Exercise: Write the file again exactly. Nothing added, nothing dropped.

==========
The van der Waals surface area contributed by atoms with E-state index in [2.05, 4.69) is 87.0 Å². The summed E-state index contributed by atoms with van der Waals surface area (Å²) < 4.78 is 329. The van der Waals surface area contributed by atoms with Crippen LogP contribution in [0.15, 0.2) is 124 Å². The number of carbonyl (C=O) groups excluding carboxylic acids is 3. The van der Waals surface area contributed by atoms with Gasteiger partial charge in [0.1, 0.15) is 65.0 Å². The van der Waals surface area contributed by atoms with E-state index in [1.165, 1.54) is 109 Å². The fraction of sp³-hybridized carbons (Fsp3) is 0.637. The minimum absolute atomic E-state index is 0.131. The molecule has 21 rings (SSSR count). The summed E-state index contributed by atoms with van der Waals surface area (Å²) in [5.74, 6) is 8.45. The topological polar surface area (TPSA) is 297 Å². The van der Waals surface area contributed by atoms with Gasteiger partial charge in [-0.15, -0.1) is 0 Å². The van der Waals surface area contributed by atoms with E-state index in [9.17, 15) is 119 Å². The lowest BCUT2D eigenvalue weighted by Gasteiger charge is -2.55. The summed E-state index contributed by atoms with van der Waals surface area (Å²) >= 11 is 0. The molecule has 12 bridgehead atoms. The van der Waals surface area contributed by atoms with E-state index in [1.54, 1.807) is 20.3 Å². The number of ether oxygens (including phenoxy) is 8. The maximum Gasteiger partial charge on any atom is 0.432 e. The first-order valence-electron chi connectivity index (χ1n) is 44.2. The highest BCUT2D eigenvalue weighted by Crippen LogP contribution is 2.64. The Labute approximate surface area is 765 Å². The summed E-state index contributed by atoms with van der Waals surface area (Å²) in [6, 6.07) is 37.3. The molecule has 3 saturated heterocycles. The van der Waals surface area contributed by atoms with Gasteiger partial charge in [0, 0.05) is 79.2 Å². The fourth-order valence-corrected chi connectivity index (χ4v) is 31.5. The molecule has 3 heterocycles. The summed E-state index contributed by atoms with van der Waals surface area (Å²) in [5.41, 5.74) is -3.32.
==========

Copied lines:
The van der Waals surface area contributed by atoms with E-state index in [2.05, 4.69) is 87.0 Å². The summed E-state index contributed by atoms with van der Waals surface area (Å²) < 4.78 is 329. The van der Waals surface area contributed by atoms with Crippen LogP contribution in [0.15, 0.2) is 124 Å². The number of carbonyl (C=O) groups excluding carboxylic acids is 3. The van der Waals surface area contributed by atoms with Gasteiger partial charge in [0.1, 0.15) is 65.0 Å². The van der Waals surface area contributed by atoms with E-state index in [1.165, 1.54) is 109 Å². The fraction of sp³-hybridized carbons (Fsp3) is 0.637. The minimum absolute atomic E-state index is 0.131. The molecule has 21 rings (SSSR count). The summed E-state index contributed by atoms with van der Waals surface area (Å²) in [5.74, 6) is 8.45. The topological polar surface area (TPSA) is 297 Å². The van der Waals surface area contributed by atoms with Gasteiger partial charge in [-0.15, -0.1) is 0 Å². The van der Waals surface area contributed by atoms with E-state index in [9.17, 15) is 119 Å². The lowest BCUT2D eigenvalue weighted by Gasteiger charge is -2.55. The summed E-state index contributed by atoms with van der Waals surface area (Å²) >= 11 is 0. The molecule has 12 bridgehead atoms. The van der Waals surface area contributed by atoms with E-state index in [1.54, 1.807) is 20.3 Å². The number of ether oxygens (including phenoxy) is 8. The maximum Gasteiger partial charge on any atom is 0.432 e. The first-order valence-electron chi connectivity index (χ1n) is 44.2. The highest BCUT2D eigenvalue weighted by Crippen LogP contribution is 2.64. The Labute approximate surface area is 765 Å². The summed E-state index contributed by atoms with van der Waals surface area (Å²) in [6, 6.07) is 37.3. The molecule has 3 saturated heterocycles. The van der Waals surface area contributed by atoms with Gasteiger partial charge in [0, 0.05) is 79.2 Å². The fourth-order valence-corrected chi connectivity index (χ4v) is 31.5. The molecule has 3 heterocycles. The summed E-state index contributed by atoms with van der Waals surface area (Å²) in [5.41, 5.74) is -3.32.